13:29 PM

O'Kane Theatre Kicks Off Fall Performances with 'Medea'

image3"Medea" is among the most frequently performed Greek tragedies. Thanks to the University of Houston-Downtown (UHD), audiences can revisit Euripides' classic during a run of performances at the O'Kane Theatre.

A performance schedule is as follows:

  • 8 p.m., Oct. 28, 29; Nov. 3, 5
  • 3 p.m., Oct. 30
  • 1:30 p.m., Nov. 2 and 4

Tickets are $5 and can be purchased at the O'Kane box office or online.

Directed by lecturer Rachel Dickson, "Medea" follows the ancient - but still relevant - tale of the title character's extreme revenge against her adulterous former husband. Although "Medea" is centuries old, the plot still resonates with audiences and is not unlike some stories from today's headlines. Dickson said that's one of the reasons, audiences still flock to this play.

"Euripides did a wonderful job speaking to a state of existence that most people can identify with," he said. "Most people experience betrayal in some form or fashion. That is a universal humanistic experience. That's why 'Medea' stands the test of time."

UHD's "Medea" will stay true to Euripides' classic tale, and Dickson said the production will address the universality of betrayal - particularly as it relates to women. With this in mind, three versions of Medea will grace the stage: Latin, Indian and American.

"The audience will see three different Medeas from three cultures," Dickson said. "This will communicate that this is a universal issue."

Other provocative updates will include a 21st century Greek chorus. Instead of wearing masks, the chorus will be engaged with tablets and phones, offering insights on the story while texting and messaging.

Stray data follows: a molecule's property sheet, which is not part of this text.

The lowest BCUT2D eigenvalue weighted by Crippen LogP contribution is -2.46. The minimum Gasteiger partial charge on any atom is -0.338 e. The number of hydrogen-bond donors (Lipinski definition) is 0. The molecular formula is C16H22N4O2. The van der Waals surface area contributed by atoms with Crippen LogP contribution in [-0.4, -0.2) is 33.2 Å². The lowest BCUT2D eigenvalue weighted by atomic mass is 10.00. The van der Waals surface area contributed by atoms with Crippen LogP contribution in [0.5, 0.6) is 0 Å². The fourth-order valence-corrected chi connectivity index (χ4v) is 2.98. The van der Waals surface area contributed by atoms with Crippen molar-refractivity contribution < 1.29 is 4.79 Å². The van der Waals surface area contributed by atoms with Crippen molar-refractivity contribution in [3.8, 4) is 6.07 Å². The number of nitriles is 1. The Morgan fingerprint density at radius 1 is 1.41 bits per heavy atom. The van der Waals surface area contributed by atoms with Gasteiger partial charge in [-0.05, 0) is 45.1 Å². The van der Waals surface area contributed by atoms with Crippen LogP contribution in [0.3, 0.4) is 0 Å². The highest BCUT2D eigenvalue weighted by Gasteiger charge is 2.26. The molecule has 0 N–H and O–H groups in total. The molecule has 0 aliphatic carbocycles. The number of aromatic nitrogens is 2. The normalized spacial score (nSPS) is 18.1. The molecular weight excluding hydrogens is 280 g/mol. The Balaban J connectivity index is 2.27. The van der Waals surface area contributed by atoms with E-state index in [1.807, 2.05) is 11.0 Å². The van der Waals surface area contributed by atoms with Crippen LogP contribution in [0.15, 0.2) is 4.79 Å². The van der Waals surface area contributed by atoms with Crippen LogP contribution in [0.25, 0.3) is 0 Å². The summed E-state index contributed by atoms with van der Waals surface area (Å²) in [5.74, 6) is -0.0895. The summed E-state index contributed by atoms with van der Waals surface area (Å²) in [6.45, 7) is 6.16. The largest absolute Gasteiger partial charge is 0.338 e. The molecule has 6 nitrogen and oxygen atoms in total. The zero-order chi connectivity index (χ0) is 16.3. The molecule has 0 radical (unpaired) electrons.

"These are the masks we wear now," Dickson said. "No one has to see us when we offer commentary on modern issues using these devices."

Cast members include Chelsea Martinez, Paula Oliveria and Jennifer Sanchez alternating the role of Medea. Others actors include Emmanuel Ojode as Jason, Chase Otts as Messenger, Justin Matthew as Aegeus, Jacob Rodriguez as Creon, and Todd Snider as Tutor. The chorus will include Jerrell Brown, Julio Enriquez, Cynthia Gilmore, Vanessa Ramirez and Jacob Rodriguez.

While audiences will experience a bold, new adaptation of this classic, students involved in the production also benefit from learning Euripides' work.

"The text is so very rich," Dickson said. "They're learning new things and absorbing the culture in which Medea was written. They also are exploring new concepts as they apply to this text. They're looking at other cultures and other societies, as well as their own relationships to hurt and betrayal. I believe we all grew personally while working on this play."

"Medea" is the first O'Kane Theatre production since the arrival of its new director Timothy Klein and new technical director Adam Spencer. Both were instrumental preparing the theater for the fall opening, including hosting a clean-up party to spruce up the performance space.

Both agree that the intimate space of the O'Kane Theatre is perfect for both "Medea" and other performances. Its size provides actors and directors with creative opportunities to spotlight shows both large and small.

"The actors are only 10 to 15 feet away from the audience," Spencer said. "That creates great opportunities for reimagining plays. I like the process of rethinking large shows and placing them into smaller spaces."

The O'Kane Theatre is part of UHD's Department of Arts & Humanities has delivered performances to Houstonians for nearly four decades. The venue is located in UHD's One Main Building. For more details, visit its website.